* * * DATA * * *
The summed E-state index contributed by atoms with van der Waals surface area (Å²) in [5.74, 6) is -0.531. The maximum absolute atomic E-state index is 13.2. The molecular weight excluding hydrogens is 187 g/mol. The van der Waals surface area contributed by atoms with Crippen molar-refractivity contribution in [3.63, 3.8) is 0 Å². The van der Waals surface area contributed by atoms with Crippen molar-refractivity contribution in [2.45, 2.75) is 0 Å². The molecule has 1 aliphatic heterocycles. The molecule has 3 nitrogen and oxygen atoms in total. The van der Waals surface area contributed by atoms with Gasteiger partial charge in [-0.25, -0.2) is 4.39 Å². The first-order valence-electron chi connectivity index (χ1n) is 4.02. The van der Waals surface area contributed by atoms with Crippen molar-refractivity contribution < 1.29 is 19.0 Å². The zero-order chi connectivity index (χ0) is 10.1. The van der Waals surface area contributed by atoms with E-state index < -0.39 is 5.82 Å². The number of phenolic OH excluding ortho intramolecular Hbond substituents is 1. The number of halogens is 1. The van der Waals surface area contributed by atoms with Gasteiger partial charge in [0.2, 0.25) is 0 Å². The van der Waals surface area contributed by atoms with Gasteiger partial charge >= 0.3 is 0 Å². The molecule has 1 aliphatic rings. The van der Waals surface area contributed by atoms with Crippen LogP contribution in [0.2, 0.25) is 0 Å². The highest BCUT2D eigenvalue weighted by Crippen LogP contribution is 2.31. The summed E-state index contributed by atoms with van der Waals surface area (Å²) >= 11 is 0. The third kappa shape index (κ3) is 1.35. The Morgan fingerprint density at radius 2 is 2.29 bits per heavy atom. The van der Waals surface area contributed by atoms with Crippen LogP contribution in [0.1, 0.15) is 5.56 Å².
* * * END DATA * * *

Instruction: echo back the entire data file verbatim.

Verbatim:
The summed E-state index contributed by atoms with van der Waals surface area (Å²) in [5.74, 6) is -0.531. The maximum absolute atomic E-state index is 13.2. The molecular weight excluding hydrogens is 187 g/mol. The van der Waals surface area contributed by atoms with Crippen molar-refractivity contribution in [3.63, 3.8) is 0 Å². The van der Waals surface area contributed by atoms with Crippen molar-refractivity contribution in [2.45, 2.75) is 0 Å². The molecule has 1 aliphatic heterocycles. The molecule has 3 nitrogen and oxygen atoms in total. The van der Waals surface area contributed by atoms with Gasteiger partial charge in [-0.25, -0.2) is 4.39 Å². The first-order valence-electron chi connectivity index (χ1n) is 4.02. The van der Waals surface area contributed by atoms with Crippen molar-refractivity contribution < 1.29 is 19.0 Å². The zero-order chi connectivity index (χ0) is 10.1. The van der Waals surface area contributed by atoms with E-state index < -0.39 is 5.82 Å². The number of phenolic OH excluding ortho intramolecular Hbond substituents is 1. The number of halogens is 1. The van der Waals surface area contributed by atoms with Gasteiger partial charge in [0.2, 0.25) is 0 Å². The van der Waals surface area contributed by atoms with Gasteiger partial charge >= 0.3 is 0 Å². The molecule has 1 aliphatic rings. The van der Waals surface area contributed by atoms with Crippen LogP contribution in [0.2, 0.25) is 0 Å². The highest BCUT2D eigenvalue weighted by Crippen LogP contribution is 2.31. The summed E-state index contributed by atoms with van der Waals surface area (Å²) >= 11 is 0. The third kappa shape index (κ3) is 1.35. The Morgan fingerprint density at radius 2 is 2.29 bits per heavy atom. The van der Waals surface area contributed by atoms with Crippen LogP contribution in [0.1, 0.15) is 5.56 Å².